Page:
The fifth in the series of Ramin Jahanbegloo's interviews of prominent intellectuals who have influenced modern Indian thought, in Talking Politics Jahanbegloo converses with Bhikhu Parekh, one of the leading political philosophers of our time. The book addresses issues encompassing cultural diversity and global ethics to universal moral rights and duties, liberal democracy, and the importance of multiculturalism in the contemporary global scenario. The dialogue flows effortlessly from Parekh's descriptions of his early life in undivided India, his travels in Europe, (...) his experiences in Westminster to discussions on caste-system, untouchability, Islam and Europe, relevance of Gandhian philosophy in contemporary world, and finally his entry into the House of Lords. Engaging and thought-provoking, this book is journey into the life and work of one of the leading political thinkers of our time. (shrink)
In this paper I intend to concentrate on post-independence India, and to explore why a free and lively society with a rich tradition of philosophical inquiry has not thrown up much original political theory. The paper falls into three parts. In the first part I outline some of the fascinating problems thrown up by post-independence India, and in the second I show that they remain poorly theorized. In the final part I explore some of the likely explanations of this neglect. (...) In order to avoid misunderstanding, four points of clarification are necessary. First, by Indian political theory I mean works on political theory written by Indian writers irrespective of whether they live in India or outside it, and exclude the works of non-Indian writers on India. Secondly, I am primarily concerned with Indian political theory rather than with Indian political theorists. Although political theory is generally practised by political theorists, it is not their monopoly. Sociologists, historians, economists, philosophers, jurists and others too ask theoretical questions about political life. I will therefore cast my net wider and look at the works of these writers as well. It is my contention that political theory is underdeveloped among not only Indian political theorists but also their cousins in allied disciplines. Thirdly, I define the term political theory in as culturally neutral a manner as possible. For a variety of reasons too complex to discuss here, political theory has a longer history and is more developed in the West than elsewhere. However it is not absent in most other civilizations. Minimally it is concerned to offer a coherent and systematic understanding of political life, and is three-dimensional. It is conceptual in the sense that it defines, analyses and distinguishes concepts, and develops a conceptual framework capable of comprehending political life. It is also explanatory in the sense that it seeks to make sense of political life, and to explain why it is constituted and conducted in a particular manner and how its different parts are related. Finally, it is normative in the sense that it either justifies the way a society is currently constituted, or criticizes and offers a well-considered alternative to it. Since political theory understood in these terms is to be found in most major traditions of thought including the Indian, albeit in different forms and degrees, our definition is not or only minimally open to the charge of ethnocentrism or universalizing its Western form. (shrink)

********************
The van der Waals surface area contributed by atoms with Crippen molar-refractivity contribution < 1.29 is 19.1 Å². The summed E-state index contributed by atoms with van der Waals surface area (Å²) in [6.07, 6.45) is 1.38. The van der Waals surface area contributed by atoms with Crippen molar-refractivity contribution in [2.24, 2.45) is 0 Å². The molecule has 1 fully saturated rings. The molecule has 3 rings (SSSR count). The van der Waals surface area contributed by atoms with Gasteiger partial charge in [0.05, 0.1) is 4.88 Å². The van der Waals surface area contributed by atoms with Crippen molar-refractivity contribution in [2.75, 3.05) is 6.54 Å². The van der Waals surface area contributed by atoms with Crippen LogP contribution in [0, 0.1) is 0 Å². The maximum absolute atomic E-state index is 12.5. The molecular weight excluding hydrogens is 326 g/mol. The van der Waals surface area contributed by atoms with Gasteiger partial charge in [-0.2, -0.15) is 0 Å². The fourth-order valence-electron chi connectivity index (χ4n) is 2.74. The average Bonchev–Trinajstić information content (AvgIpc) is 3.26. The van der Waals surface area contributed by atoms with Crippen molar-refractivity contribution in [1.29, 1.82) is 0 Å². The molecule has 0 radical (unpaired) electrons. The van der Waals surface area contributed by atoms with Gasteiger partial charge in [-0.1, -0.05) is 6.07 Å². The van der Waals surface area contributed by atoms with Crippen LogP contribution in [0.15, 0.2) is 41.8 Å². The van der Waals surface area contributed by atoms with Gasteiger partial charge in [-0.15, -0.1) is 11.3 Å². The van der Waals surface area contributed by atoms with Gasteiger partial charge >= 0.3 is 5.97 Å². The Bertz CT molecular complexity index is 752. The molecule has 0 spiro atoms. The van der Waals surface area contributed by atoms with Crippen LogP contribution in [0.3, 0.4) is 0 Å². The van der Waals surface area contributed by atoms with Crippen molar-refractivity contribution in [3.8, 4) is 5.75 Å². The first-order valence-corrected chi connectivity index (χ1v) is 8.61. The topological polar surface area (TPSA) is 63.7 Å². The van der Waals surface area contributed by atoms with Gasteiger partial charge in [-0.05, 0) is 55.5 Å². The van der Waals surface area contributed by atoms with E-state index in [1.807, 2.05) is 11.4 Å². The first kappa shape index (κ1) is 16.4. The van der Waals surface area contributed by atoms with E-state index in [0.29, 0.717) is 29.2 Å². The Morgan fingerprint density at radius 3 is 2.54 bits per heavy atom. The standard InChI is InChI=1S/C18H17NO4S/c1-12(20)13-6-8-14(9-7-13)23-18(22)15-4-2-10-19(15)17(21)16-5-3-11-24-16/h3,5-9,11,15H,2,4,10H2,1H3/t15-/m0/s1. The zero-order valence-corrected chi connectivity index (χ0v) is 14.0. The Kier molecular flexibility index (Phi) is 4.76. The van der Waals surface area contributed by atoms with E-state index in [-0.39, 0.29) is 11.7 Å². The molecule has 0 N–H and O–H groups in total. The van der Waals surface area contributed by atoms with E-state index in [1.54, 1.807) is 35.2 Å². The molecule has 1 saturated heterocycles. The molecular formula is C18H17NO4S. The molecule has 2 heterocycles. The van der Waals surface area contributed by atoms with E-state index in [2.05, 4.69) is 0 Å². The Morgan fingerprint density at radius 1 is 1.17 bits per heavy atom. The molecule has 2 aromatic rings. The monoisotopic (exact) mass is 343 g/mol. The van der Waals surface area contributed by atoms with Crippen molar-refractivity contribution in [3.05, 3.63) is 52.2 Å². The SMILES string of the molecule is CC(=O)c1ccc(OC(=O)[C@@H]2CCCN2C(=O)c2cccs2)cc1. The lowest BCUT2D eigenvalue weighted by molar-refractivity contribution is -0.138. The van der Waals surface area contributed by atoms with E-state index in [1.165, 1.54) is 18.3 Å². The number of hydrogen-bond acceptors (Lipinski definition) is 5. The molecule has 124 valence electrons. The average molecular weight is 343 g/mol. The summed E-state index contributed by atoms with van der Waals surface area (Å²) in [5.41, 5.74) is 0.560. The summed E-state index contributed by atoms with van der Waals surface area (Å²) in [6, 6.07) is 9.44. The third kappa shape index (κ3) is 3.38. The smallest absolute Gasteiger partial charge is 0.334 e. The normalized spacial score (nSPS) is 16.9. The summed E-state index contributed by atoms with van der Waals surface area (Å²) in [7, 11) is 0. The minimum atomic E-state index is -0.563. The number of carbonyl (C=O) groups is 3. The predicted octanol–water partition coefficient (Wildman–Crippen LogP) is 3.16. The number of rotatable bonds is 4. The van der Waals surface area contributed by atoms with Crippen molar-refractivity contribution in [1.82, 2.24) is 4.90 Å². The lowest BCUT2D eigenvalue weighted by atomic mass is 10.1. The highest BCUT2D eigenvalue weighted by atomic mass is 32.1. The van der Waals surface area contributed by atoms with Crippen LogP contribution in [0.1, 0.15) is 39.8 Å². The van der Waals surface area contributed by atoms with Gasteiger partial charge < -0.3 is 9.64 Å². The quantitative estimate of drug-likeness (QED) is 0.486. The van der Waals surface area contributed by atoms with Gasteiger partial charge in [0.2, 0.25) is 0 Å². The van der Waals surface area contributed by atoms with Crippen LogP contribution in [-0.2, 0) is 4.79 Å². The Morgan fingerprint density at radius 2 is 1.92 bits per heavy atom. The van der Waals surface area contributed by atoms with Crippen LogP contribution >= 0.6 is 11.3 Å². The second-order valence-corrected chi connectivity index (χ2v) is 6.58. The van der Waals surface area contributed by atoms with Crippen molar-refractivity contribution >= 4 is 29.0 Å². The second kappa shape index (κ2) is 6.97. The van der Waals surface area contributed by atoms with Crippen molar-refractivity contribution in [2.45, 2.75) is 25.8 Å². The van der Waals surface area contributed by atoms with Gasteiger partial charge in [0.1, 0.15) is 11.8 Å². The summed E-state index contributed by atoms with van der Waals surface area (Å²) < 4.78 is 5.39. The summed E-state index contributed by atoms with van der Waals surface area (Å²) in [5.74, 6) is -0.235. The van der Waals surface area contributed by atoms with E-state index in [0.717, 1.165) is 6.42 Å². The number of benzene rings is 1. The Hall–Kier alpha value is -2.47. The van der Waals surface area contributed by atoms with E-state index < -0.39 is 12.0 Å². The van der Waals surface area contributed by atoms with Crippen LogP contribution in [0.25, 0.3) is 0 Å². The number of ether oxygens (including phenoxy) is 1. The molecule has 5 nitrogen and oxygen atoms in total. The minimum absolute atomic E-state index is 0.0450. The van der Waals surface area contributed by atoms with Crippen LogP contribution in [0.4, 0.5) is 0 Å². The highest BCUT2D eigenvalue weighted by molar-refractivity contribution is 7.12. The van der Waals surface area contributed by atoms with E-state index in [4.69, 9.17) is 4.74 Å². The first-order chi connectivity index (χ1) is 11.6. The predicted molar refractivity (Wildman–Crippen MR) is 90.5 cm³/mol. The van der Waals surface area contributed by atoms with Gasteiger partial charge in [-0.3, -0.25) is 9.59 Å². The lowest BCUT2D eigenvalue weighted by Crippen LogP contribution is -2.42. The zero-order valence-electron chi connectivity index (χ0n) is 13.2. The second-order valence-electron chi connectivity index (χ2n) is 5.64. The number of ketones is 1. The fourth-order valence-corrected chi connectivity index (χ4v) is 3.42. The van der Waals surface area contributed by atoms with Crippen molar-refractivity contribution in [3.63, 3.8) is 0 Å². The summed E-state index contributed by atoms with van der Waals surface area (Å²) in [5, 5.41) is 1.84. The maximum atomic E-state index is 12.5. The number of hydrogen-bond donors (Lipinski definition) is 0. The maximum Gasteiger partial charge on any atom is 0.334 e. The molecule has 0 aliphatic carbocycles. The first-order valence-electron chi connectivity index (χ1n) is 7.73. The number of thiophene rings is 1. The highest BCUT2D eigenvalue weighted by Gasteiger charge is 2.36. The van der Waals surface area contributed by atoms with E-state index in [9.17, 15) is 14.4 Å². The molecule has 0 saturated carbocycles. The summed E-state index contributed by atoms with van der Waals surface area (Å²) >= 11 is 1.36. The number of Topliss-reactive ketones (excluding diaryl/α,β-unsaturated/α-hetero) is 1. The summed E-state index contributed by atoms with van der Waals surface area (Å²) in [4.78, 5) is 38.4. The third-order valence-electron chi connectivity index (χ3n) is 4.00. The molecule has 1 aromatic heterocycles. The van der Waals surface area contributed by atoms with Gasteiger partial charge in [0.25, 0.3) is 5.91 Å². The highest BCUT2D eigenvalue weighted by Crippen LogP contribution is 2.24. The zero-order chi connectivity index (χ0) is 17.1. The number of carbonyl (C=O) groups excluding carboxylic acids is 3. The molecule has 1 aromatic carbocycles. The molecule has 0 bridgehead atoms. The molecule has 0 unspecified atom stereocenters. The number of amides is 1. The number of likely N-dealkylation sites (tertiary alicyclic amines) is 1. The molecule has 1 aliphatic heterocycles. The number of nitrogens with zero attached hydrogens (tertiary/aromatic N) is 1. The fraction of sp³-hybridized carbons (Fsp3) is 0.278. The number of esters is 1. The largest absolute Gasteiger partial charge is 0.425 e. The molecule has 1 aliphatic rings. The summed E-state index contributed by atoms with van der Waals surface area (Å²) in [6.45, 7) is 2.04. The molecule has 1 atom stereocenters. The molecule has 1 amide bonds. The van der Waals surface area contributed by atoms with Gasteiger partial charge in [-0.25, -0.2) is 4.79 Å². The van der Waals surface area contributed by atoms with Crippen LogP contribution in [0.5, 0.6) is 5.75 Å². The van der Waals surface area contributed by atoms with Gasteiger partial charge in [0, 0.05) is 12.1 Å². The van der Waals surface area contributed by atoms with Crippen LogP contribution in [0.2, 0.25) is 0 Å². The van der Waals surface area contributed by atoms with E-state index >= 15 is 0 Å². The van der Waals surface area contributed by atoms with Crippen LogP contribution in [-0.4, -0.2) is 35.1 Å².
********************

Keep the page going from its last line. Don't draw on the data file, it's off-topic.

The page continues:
Identity refers, among other things, to what distinguishes an individual and makes him or her this person rather than some other. It has two closely related dimensions: personal and social. Personal identity refers to the individual's fundamental beliefs and commitments in terms of which he orientates himself to the world and defines his place in it. Social identity refers to those relations with which the individual identifies and which he regards as an integral part of himself. Social identity is inherently (...) plural. How an individual balances and prioritizes different identities is a result of the dialectic between her self-understanding and social and political environment. (shrink)
Mill, J. S. Bentham.--Whewell, W. Bentham.--Watson, J. Bentham.--Hart, H. L. A. Bentham.--Parekh, B. Bentham's justification of the principle of utility.--Peardon, T. Bentham's ideal republic.--Hart, H. L. A. Bentham on sovereignty.--Burns, J. H. Bentham's critique of political fallacies.--Mitchell, W. C. Bentham's felicific calculus.--Roberts, D. Jeremy Bentham and the Victorian administrative state.